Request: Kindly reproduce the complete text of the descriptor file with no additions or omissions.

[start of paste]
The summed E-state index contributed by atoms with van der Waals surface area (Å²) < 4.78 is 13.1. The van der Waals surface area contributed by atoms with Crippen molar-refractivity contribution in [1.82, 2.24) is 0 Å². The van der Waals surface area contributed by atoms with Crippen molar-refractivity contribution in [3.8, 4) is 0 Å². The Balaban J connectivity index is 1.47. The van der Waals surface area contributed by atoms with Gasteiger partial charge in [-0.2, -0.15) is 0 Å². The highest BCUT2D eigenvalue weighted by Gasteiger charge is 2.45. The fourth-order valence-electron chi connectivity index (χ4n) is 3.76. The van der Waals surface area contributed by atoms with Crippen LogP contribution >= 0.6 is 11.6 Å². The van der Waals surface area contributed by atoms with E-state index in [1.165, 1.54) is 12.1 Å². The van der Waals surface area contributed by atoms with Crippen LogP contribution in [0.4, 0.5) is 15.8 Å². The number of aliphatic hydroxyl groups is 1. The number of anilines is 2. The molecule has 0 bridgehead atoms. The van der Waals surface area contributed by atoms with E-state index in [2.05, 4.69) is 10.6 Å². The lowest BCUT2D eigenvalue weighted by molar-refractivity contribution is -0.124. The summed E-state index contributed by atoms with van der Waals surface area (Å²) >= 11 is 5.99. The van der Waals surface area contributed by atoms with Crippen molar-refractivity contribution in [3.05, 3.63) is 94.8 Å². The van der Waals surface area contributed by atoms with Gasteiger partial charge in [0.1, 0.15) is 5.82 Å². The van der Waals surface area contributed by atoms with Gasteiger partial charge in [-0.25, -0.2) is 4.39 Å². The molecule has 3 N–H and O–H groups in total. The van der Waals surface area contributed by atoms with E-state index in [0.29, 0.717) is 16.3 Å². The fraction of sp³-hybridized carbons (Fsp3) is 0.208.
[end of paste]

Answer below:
The summed E-state index contributed by atoms with van der Waals surface area (Å²) < 4.78 is 13.1. The van der Waals surface area contributed by atoms with Crippen molar-refractivity contribution in [1.82, 2.24) is 0 Å². The van der Waals surface area contributed by atoms with Crippen molar-refractivity contribution in [3.8, 4) is 0 Å². The Balaban J connectivity index is 1.47. The van der Waals surface area contributed by atoms with Gasteiger partial charge in [-0.2, -0.15) is 0 Å². The highest BCUT2D eigenvalue weighted by Gasteiger charge is 2.45. The fourth-order valence-electron chi connectivity index (χ4n) is 3.76. The van der Waals surface area contributed by atoms with Crippen LogP contribution >= 0.6 is 11.6 Å². The van der Waals surface area contributed by atoms with E-state index in [1.165, 1.54) is 12.1 Å². The van der Waals surface area contributed by atoms with Crippen LogP contribution in [0.4, 0.5) is 15.8 Å². The number of aliphatic hydroxyl groups is 1. The number of anilines is 2. The molecule has 0 bridgehead atoms. The van der Waals surface area contributed by atoms with E-state index in [2.05, 4.69) is 10.6 Å². The lowest BCUT2D eigenvalue weighted by molar-refractivity contribution is -0.124. The summed E-state index contributed by atoms with van der Waals surface area (Å²) >= 11 is 5.99. The van der Waals surface area contributed by atoms with Crippen molar-refractivity contribution in [3.05, 3.63) is 94.8 Å². The van der Waals surface area contributed by atoms with Gasteiger partial charge in [0.1, 0.15) is 5.82 Å². The van der Waals surface area contributed by atoms with Gasteiger partial charge in [-0.25, -0.2) is 4.39 Å². The molecule has 3 N–H and O–H groups in total. The van der Waals surface area contributed by atoms with E-state index in [0.29, 0.717) is 16.3 Å². The fraction of sp³-hybridized carbons (Fsp3) is 0.208.